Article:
Island family’s quest to track down Fleetwood hero painting

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A special painting which symbolised a dramatic sea rescue in Iceland could still be on the wall in someone’s home. Now, a Faroe Island family are trying to trace its whereabouts in honour of their grandad

Heri Simonsen, who lives in the Faroe capital of Torshavn, has shared the story of his grandfather Sigurd Simonsen who sailed and fished the Northern seas, landing his catch in Aberdeen during the Second World War.

He was the owner and captain of a newly-built trawler called Vón, pronounced Vovn, and was part of a fishing fleet which sailed the dangerous Icelandic waters to supply fish, which was in high demand, to mainland UK.

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Heri explained: “During the Second World War the Faroe Islands were fortunately occupied by the British Army and not the Nazis.

The Faroe Islands trawler VonThe Faroe Islands trawler Von
The Faroe Islands trawler Von | other

“The British Occupation lasted from April 12 1940 to the midst of May in 1945. In 1944, Vón was rescued by an HMS destroyer.

“The vessel rescued Vón from crashing against a dangerous cape in Iceland near Snæfellsjøkull, west of Reykjavík.

“The destroyer’s captain was from Fleetwood and my grandfather recalled that he worked on board a Fleetwood fishing trawler prior to the Second World War.

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“In gratitude to this heroic captain from Fleetwood, my grandfather and the other Vón crew members paid an Icelandic female painter to paint a beautiful painting of Vón and the destroyer which performed the rescue.

Faroe Islands fisherman Sigurd SimonsenFaroe Islands fisherman Sigurd Simonsen
Faroe Islands fisherman Sigurd Simonsen | other

“The colour painting illustrated the vessels at port in Reykjavík in Iceland and includes the Snæfellsnes Cape.

“My grandfather and some other crew members of Vón went onboard the destroyer and handed the Fleetwood captain this beautiful painting as a token of their gratitude, that he and the crew of the destroyer had, in very harsh weather conditions, whilst Vón was drifting towards the dangerous Cape with a broken engine, saved their lives.

“The Fleetwood captain was very moved by this gift, and my grandfather recalled that he said: ‘To me this colour painting has more value than several thousand pounds’.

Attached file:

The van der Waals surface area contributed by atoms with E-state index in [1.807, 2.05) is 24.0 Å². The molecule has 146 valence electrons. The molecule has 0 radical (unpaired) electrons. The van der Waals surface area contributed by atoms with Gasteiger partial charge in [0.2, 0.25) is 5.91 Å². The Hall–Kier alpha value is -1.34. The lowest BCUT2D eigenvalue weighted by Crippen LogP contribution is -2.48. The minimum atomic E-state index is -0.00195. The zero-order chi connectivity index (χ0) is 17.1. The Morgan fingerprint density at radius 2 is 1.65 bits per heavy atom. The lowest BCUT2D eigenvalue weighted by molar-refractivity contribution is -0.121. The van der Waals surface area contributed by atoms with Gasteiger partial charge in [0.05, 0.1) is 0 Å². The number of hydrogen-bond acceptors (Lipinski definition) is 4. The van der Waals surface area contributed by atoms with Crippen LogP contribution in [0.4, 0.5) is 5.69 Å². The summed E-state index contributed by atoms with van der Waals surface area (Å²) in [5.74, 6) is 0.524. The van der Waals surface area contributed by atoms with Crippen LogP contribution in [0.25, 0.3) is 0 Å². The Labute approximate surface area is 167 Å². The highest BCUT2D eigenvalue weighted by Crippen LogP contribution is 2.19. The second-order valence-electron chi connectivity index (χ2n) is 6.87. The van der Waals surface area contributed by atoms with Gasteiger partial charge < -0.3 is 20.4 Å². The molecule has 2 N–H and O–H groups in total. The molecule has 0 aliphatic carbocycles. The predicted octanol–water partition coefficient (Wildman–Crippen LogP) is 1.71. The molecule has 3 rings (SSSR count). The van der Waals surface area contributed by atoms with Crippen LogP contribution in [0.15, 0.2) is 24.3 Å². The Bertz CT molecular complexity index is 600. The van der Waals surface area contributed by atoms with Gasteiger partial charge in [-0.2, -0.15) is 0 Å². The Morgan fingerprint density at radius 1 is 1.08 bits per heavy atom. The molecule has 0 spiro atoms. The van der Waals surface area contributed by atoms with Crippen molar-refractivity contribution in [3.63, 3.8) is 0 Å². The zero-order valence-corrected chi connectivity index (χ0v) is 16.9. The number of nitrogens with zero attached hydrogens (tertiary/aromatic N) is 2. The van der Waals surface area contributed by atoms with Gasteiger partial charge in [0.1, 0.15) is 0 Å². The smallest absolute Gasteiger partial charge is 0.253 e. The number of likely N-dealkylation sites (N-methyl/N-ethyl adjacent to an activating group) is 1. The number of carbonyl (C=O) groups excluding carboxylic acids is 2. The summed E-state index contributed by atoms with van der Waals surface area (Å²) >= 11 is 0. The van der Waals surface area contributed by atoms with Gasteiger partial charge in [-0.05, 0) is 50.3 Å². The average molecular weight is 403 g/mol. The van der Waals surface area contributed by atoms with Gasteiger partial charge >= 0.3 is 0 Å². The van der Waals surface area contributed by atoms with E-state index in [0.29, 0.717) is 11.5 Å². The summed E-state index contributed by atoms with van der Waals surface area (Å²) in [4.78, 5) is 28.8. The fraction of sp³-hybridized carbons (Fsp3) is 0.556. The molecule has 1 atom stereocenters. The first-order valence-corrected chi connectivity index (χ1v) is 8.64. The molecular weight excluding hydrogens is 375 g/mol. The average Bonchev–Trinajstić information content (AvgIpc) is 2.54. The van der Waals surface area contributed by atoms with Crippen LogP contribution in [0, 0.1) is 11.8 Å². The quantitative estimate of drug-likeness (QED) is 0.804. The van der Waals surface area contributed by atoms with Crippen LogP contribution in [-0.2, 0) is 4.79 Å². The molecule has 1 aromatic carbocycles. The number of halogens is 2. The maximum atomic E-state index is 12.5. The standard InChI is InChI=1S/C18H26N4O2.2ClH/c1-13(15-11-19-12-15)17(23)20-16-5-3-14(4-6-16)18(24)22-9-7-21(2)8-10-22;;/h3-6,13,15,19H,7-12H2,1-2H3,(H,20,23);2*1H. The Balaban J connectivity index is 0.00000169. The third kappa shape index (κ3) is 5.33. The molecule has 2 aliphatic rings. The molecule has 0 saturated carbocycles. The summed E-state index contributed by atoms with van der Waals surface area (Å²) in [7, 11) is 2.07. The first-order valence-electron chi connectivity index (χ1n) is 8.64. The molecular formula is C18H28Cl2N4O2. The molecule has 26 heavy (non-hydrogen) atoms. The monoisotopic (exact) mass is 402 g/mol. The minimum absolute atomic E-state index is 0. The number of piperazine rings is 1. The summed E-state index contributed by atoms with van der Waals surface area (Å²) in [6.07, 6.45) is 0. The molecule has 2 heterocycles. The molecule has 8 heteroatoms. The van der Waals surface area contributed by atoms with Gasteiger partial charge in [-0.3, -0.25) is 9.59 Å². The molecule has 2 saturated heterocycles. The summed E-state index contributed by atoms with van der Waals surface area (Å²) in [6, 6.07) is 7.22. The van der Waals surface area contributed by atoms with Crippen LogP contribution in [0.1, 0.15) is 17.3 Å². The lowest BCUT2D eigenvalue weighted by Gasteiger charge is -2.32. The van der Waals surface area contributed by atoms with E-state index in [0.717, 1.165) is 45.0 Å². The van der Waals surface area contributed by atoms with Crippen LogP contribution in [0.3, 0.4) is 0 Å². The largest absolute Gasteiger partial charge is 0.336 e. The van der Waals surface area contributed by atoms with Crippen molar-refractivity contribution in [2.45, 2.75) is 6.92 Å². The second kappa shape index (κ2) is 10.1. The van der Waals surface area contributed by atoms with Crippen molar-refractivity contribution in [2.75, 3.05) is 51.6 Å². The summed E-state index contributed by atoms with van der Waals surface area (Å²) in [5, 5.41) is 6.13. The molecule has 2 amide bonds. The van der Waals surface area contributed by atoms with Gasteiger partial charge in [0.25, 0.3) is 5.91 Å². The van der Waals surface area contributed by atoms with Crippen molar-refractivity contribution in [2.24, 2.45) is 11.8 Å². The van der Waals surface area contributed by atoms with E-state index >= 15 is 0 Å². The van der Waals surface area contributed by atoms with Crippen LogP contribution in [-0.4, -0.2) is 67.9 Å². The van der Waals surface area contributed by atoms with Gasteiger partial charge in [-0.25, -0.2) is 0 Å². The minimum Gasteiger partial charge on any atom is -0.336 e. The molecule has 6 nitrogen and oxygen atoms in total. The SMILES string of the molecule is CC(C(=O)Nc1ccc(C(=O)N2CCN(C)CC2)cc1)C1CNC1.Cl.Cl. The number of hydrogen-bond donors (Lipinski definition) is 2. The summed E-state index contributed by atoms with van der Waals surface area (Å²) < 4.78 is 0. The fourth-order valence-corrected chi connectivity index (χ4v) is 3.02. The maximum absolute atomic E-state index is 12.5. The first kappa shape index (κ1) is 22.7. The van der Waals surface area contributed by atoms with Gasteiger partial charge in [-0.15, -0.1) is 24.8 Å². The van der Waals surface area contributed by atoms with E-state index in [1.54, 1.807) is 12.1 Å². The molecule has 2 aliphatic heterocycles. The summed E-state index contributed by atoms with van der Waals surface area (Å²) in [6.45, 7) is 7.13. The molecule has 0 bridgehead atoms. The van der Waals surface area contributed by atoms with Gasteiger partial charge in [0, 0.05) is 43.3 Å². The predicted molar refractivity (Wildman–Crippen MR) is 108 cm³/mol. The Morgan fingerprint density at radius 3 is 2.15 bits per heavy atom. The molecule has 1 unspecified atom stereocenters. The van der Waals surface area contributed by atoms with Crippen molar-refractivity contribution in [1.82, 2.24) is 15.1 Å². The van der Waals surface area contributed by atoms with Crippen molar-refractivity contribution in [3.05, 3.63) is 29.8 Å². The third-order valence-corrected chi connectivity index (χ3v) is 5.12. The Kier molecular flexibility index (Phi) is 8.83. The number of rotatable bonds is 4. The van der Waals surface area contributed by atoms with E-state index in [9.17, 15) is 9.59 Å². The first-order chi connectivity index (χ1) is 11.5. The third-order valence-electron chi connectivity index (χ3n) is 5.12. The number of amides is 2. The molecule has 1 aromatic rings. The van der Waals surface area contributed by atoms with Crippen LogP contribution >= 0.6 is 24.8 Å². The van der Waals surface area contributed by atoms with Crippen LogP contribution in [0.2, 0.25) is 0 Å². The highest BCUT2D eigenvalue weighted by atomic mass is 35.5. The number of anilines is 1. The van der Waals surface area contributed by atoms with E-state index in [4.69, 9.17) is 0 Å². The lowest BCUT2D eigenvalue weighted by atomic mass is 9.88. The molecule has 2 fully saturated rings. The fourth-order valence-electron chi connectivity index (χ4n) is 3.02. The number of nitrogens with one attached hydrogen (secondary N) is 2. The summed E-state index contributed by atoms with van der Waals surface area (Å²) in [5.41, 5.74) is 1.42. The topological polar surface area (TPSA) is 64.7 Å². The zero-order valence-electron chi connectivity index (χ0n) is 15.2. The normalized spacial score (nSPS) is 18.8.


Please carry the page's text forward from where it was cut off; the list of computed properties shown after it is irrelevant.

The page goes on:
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“We are yearning to know if this painting still exists in a home in Fleetwood.

The Faroe Islands World War Two Museum. Photo courtesy of the museum ww2.foThe Faroe Islands World War Two Museum. Photo courtesy of the museum ww2.fo
The Faroe Islands World War Two Museum. Photo courtesy of the museum ww2.fo | other

“Maybe it is hanging on a wall in a living room of one of the children or grandchildren of the Fleetwood captain.

“Unfortunally my grandfather had forgotten his name.

“We would like to learn and know his name - the great hero from Fleetwood.

“And if the painting is still in existence, we would love a copy of it to be displayed at The World War Two Museum in The Faroe Islands.

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“My grandfather also recalled that the Fleetwood captain was around the same age as he was. So the hero we are searching for was born around 1912.”

Tomorrow, May 16 is the 75th Anniversary of the ending of the friendly British Occupation of The Faroe Islands.

The islands had their fair share of devastation and loss during the war but also created new families. More than 200 girls married soldiers, many of them staying there after the war, becoming part of the community. Heri’s mum, who was just four years old at the end of the war, recalled how the soldiers were friendly and children would venture to the British camps. They all learned to say the phrase ‘chocolate for eggs’ which meant the soliders were given fresh eggs and the children received chocolate and candy in return.

Fleetwood Museum is also helping Heri and his family with the search.

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Sue Porter, who volunteers with Friends of Fleetwood Museum, said: “I have contacted Heri Simonsen to say I would get in touch with everyone involved with the museum and that the museum would help as much as possible.

“If anyone has information please contact the museum on 01253 876621 or email [email protected].” Faroe Islands Museum http://www.ww2.fo/British_Page.html

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